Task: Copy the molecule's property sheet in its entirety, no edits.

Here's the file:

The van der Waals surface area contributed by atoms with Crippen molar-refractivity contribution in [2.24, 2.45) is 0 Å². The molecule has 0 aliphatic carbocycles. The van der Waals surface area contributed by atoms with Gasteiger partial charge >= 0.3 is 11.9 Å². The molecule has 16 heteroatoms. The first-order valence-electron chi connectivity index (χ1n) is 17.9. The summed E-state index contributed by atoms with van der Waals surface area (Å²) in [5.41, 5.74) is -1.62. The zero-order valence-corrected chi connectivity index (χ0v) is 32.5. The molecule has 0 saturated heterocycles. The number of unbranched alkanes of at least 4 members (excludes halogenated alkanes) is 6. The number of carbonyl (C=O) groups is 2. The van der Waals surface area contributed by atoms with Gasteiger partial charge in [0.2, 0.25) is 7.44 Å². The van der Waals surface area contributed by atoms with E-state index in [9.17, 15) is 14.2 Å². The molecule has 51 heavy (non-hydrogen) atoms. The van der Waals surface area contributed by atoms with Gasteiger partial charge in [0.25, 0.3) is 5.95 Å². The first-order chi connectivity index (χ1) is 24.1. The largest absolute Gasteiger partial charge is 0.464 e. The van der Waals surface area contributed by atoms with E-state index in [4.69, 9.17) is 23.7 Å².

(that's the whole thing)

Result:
The van der Waals surface area contributed by atoms with Crippen molar-refractivity contribution in [2.24, 2.45) is 0 Å². The molecule has 0 aliphatic carbocycles. The van der Waals surface area contributed by atoms with Gasteiger partial charge >= 0.3 is 11.9 Å². The molecule has 16 heteroatoms. The first-order valence-electron chi connectivity index (χ1n) is 17.9. The summed E-state index contributed by atoms with van der Waals surface area (Å²) in [5.41, 5.74) is -1.62. The zero-order valence-corrected chi connectivity index (χ0v) is 32.5. The molecule has 0 saturated heterocycles. The number of unbranched alkanes of at least 4 members (excludes halogenated alkanes) is 6. The number of carbonyl (C=O) groups is 2. The van der Waals surface area contributed by atoms with Gasteiger partial charge in [0.2, 0.25) is 7.44 Å². The van der Waals surface area contributed by atoms with E-state index in [9.17, 15) is 14.2 Å². The molecule has 51 heavy (non-hydrogen) atoms. The van der Waals surface area contributed by atoms with Gasteiger partial charge in [0.25, 0.3) is 5.95 Å². The first-order chi connectivity index (χ1) is 24.1. The largest absolute Gasteiger partial charge is 0.464 e. The van der Waals surface area contributed by atoms with E-state index in [4.69, 9.17) is 23.7 Å².